Nova Scotia

PTSD veterans say mental health funding too late for them

The federal government has promised $200 million over six years for mental health supports in the military, but some veterans living with PTSD say the military did little to help them and dismissed them after they were no longer fit to deploy.

“It's like a slap in the face to all veterans," says Rob Dobson

Rob Dobson was diagnosed with PTSD after serving as an infantry soldier in Kosovo in 1999 to 2000. (CBC)

The federal government has promised $200 million over six years for mental health supports in the military, but some veterans living with PTSD say the military did little to help them and dismissed them after they were no longer fit to deploy.

Rob Dobson was diagnosed with PTSD after serving as an infantry soldier in Kosovo in 1999 to 2000. Once out of the Canadian Forces, it took him 12 years to find the help he needed. By then, he was living in a homeless shelter.

"I wanted help and I asked for help and I didn't get it,” he said. “Then after that I wasn't myself and I got kicked underneath the rug and they said 'see ya later'.”

For Dobson, Sunday’s announcement of millions of dollars for mental health, doesn't mean much after the way he says his case was handled.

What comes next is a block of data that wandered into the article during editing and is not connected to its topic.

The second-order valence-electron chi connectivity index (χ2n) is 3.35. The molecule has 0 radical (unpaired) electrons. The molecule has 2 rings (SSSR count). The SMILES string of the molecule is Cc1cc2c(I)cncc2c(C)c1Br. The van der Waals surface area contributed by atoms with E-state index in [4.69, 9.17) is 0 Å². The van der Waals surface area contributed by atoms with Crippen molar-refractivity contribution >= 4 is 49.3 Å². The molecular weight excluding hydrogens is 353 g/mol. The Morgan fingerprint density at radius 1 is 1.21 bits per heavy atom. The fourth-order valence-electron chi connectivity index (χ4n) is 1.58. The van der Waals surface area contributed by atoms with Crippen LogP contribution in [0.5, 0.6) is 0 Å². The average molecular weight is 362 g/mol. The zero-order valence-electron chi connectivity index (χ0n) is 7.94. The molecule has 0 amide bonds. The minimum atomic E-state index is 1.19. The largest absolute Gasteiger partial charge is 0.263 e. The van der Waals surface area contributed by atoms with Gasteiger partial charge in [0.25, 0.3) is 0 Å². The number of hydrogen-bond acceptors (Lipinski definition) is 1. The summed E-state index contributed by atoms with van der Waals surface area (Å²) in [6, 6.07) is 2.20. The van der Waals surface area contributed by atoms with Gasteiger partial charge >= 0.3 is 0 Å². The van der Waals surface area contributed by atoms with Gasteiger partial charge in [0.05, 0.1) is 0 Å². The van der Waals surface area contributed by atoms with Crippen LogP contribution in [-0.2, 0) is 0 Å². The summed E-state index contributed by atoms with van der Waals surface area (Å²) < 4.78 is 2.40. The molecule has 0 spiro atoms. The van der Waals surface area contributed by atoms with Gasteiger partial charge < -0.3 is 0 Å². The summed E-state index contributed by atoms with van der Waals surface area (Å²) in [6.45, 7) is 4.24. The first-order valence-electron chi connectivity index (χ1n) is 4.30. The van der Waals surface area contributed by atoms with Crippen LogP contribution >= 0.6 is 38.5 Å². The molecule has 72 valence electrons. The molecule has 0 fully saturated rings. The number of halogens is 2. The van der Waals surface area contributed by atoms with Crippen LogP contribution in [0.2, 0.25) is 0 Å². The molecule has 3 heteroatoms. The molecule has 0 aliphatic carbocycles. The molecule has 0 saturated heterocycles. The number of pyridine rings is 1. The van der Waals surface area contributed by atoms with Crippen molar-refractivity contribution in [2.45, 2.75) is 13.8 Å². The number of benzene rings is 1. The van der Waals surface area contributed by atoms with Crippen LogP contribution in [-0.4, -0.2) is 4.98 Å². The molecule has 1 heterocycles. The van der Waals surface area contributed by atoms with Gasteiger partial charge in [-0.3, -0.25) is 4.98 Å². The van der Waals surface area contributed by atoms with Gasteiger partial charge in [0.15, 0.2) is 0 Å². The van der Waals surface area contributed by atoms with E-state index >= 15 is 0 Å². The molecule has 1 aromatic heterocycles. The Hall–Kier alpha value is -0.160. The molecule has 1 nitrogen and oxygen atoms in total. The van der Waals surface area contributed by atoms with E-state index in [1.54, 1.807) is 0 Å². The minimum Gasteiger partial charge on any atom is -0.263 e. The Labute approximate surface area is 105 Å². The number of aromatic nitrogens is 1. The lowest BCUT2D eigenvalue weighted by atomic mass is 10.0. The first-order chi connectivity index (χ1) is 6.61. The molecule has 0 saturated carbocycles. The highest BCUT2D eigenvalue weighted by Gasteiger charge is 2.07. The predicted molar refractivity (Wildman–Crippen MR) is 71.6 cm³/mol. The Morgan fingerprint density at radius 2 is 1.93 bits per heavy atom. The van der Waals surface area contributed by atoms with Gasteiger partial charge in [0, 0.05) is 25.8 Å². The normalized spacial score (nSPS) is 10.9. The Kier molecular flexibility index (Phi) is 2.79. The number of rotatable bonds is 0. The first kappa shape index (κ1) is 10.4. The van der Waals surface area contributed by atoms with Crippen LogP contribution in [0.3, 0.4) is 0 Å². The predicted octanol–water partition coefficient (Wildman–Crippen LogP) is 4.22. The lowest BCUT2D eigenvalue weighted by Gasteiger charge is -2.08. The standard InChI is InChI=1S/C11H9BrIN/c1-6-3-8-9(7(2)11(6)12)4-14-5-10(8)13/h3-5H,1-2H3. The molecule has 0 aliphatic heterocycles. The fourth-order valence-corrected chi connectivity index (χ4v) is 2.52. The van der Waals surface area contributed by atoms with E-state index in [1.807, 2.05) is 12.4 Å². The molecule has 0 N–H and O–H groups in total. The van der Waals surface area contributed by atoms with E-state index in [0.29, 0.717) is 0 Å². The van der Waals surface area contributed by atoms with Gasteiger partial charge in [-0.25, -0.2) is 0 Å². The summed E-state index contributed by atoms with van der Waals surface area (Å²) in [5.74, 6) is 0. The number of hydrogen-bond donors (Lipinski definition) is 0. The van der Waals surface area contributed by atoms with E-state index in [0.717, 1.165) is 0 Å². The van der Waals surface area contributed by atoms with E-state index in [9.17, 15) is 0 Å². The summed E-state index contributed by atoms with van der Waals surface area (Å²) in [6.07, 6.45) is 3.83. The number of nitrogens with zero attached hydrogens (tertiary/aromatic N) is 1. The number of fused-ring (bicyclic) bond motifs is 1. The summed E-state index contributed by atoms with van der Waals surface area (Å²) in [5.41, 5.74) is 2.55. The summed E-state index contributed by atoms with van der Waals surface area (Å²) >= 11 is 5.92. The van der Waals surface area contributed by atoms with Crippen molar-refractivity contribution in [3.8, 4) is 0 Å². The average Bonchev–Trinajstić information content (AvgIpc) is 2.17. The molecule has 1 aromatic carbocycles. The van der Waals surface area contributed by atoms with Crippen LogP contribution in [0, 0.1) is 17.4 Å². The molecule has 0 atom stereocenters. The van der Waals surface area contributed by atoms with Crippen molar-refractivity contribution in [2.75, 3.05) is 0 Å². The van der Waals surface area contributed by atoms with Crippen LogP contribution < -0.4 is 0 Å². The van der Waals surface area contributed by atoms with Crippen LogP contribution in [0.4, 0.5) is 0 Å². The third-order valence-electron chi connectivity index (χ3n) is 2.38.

“It's like a slap in the face to all veterans,” he said.

Dobson is not alone in his concerns about how the military handled the many veterans with PTSD.

Tony Fortune is another one of those veterans.

Originally from Nova Scotia, Fortune was diagnosed with PTSD in 2001 after a training accident in Ontario.

Despite the diagnosis, he was deployed to Kabul, Afghanistan in 2005, then dismissed shortly after.

“They flagged me green to go on tour. So I did my tour and then when I came home it was kind of like a slap in the face, they said basically 'you are no longer fit for your duty as a CF member’,” Fortune said.

Dobson thinks the help he wanted 12 years ago could have kept him in service rather than being dismissed as no longer deployable.

“If I had gotten the treatment that I needed then I would probably still be in,” he said.

Today, he continues to help homeless veterans connect to the supports it took him more than a decade to find.

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